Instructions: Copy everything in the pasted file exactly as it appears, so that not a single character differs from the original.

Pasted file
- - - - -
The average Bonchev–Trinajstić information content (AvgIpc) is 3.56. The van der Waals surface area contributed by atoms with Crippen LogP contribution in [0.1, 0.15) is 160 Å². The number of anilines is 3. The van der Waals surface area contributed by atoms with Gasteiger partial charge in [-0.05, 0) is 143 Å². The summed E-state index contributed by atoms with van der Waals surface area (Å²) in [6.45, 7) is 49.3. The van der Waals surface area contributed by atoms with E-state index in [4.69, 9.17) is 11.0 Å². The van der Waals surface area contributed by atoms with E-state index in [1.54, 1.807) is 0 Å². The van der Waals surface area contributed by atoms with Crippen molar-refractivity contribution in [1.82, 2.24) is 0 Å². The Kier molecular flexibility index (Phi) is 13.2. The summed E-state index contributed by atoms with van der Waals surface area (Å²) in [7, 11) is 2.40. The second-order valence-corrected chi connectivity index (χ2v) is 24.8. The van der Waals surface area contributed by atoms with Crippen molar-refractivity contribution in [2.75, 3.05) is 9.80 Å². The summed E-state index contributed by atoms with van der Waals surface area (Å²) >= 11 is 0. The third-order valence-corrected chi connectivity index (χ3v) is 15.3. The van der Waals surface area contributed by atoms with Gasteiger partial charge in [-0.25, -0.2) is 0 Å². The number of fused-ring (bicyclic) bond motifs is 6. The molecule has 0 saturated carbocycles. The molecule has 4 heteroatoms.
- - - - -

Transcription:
The average Bonchev–Trinajstić information content (AvgIpc) is 3.56. The van der Waals surface area contributed by atoms with Crippen LogP contribution in [0.1, 0.15) is 160 Å². The number of anilines is 3. The van der Waals surface area contributed by atoms with Gasteiger partial charge in [-0.05, 0) is 143 Å². The summed E-state index contributed by atoms with van der Waals surface area (Å²) in [6.45, 7) is 49.3. The van der Waals surface area contributed by atoms with E-state index in [4.69, 9.17) is 11.0 Å². The van der Waals surface area contributed by atoms with E-state index in [1.54, 1.807) is 0 Å². The van der Waals surface area contributed by atoms with Crippen molar-refractivity contribution in [1.82, 2.24) is 0 Å². The Kier molecular flexibility index (Phi) is 13.2. The summed E-state index contributed by atoms with van der Waals surface area (Å²) in [7, 11) is 2.40. The second-order valence-corrected chi connectivity index (χ2v) is 24.8. The van der Waals surface area contributed by atoms with Crippen molar-refractivity contribution in [2.75, 3.05) is 9.80 Å². The summed E-state index contributed by atoms with van der Waals surface area (Å²) >= 11 is 0. The third-order valence-corrected chi connectivity index (χ3v) is 15.3. The van der Waals surface area contributed by atoms with Gasteiger partial charge in [-0.25, -0.2) is 0 Å². The number of fused-ring (bicyclic) bond motifs is 6. The molecule has 0 saturated carbocycles. The molecule has 4 heteroatoms.